CRM, or customer relationship management, platforms are made to combine all business operations into a single system, from prospecting to deal closing. This improves collaboration and aids in data collection for the organization. According to Deloitte, CRM applications have a track record of growing.

  • Conversion of leads by up to 30%
  • Up to a 30% increase in sales
  • Productivity in sales up to +30%
  • Customer contentment up to +35%
  • Decision-making that is up to 38% faster
  • Income up to +25%

Generic solutions like Sugar CRM might not be the best option because CRM tools should have appropriate language, process specifications, and security laws depending on the business niche. For this reason, corporations like JLL with extremely intricate and dissimilar organizational structures go to CRE technology firms like Appic Softwares that have a track record of specializing in particular markets.

Since Appic Softwares was leading the CRM revolution back when salesforce automation was still in its infancy, we gladly accepted JLL’s CRM improvement project. We still support JLL’s technology needs today, having designed and created the entire tech stack of a unique CRM application tailored to their business logic.

Click this link to view the complete case study of the project that we completed for JLL.

Loan Origination: By customizing a loan origination system to meet their requirements and integrating it with other disjointed systems already in place within the company, integrated lender tech startups pull all internal processes of hard money lending organizations. These systems are great because they make it possible to automate the company’s paper-based back office, foster staff communication, and aggregate data in a more intelligent manner.

Generation of Electronic Documents

Whether they start out on paper or digitally, two of the main problems facing commercial real estate companies are generation and maintenance of documentation. As a result, CRE technology firms are gaining traction with their automated solutions for producing collateral such as invoices, reports, brochures, and other documents that seem professional. And with good reason—the average salesperson only dedicates 30% of their time to face-to-face sales, with the remaining 70% going toward paperwork and administrative tasks.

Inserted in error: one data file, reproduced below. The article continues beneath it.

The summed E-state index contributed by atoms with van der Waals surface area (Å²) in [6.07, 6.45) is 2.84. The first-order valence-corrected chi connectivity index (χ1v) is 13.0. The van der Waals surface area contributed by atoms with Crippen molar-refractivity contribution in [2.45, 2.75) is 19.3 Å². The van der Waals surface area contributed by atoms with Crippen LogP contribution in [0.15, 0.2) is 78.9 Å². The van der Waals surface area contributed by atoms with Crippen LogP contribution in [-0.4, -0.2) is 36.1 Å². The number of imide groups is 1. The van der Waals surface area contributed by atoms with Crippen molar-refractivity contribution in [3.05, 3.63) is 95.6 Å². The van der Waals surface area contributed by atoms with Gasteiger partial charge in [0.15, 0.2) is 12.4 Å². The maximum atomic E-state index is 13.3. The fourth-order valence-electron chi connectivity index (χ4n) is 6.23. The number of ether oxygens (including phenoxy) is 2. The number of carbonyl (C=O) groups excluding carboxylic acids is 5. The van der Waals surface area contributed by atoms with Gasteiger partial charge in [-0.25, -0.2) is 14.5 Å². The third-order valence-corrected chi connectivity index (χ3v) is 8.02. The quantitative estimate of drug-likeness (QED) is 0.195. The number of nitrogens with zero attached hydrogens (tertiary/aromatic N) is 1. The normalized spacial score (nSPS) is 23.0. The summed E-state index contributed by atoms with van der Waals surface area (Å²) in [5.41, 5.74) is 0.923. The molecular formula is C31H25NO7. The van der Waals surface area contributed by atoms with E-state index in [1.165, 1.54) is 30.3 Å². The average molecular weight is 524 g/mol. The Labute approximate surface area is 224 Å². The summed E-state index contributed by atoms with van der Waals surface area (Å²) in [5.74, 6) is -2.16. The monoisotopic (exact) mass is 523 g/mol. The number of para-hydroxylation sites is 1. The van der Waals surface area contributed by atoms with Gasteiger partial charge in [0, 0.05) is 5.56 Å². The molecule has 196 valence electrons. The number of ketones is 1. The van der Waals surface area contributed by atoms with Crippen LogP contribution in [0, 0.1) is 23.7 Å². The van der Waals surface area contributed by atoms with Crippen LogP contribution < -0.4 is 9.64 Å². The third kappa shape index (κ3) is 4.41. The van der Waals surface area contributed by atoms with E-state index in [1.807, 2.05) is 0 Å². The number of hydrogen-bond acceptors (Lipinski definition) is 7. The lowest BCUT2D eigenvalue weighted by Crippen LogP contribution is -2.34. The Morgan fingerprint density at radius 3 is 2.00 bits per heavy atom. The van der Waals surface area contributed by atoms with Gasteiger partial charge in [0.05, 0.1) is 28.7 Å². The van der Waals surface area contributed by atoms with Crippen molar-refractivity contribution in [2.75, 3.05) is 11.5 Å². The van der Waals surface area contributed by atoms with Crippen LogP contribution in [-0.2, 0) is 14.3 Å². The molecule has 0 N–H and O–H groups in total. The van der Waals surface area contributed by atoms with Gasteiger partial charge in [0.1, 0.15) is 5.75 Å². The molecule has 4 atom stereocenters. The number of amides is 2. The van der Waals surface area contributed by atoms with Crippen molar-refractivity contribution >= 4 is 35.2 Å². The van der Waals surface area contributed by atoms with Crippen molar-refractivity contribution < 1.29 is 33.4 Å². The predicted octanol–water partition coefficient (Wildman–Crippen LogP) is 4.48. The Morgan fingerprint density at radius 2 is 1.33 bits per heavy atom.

Deal & Coordination Rooms

These proptech startups in commercial real estate offer digital platforms that enable seamless communication and sharing of information pertaining to property sales. Remarkable illustrations of these kinds of solutions are DocuSign, DealRoom, and MarketSpace.

Management of Property Listings

Additionally, there are commercial real estate IT companies that support real estate brokers in building and managing listing websites and property data. The best listing systems interface seamlessly with the current CRM system to automatically extract even the smallest facts, like property type, address information, year of construction, interior and exterior characteristics, and amenities.

CRE technology in construction management Cloud-based platforms, created by companies such as Procore, facilitate the smooth collaboration of builders, designers, developers, engineers, and tradesmen during a building project. This ensures that budgets, sustainability guidelines, and performance standards are met.

Real Estate Administration

Property management systems are made to funnel all workflows into a single, integrated platform, much like construction management systems do. These solutions frequently make use of IoT technology to link devices, appliances, and buildings into a single “smart” ecosystem that can evaluate performance and identify threats.

What Factors Go Into Choosing a Software Developer for CRE Technologies?

The current trend of “platformization” of CRE technology is reflected in the growing need for integrated corporate systems as opposed to stand-alone solutions. McKinsey states that commercial real estate firms will greatly benefit from having full visibility into the management of business or operations and process control in a single location.

But creating a single platform that would integrate all sensitive data and business procedures calls for a far higher level of skill than simply having a large tech stack and a number of unique development projects in your portfolio.

A trustworthy commercial real estate proptech partner should understand who the end user is, have a unique background in your CRE niche and, ideally, offer custom SaaS development services; they should also have an impressive tool stack that is applicable and relevant to your situation; and they should understand the significance of a flawless customer experience.

Conclusion

the history of Proptech reflects its transformative journey in reshaping Commercial Real Estate (CRE) technology. This evolution underscores the significant impact and ongoing contributions of Proptech to the modern real estate industry.

Moreover, if you are looking for a Real estate development company that can help you create a future proof solution then you should check out Appic Softwares. We have an experienced team of Proptech developers that have created several real estate solutions like RoccaBox.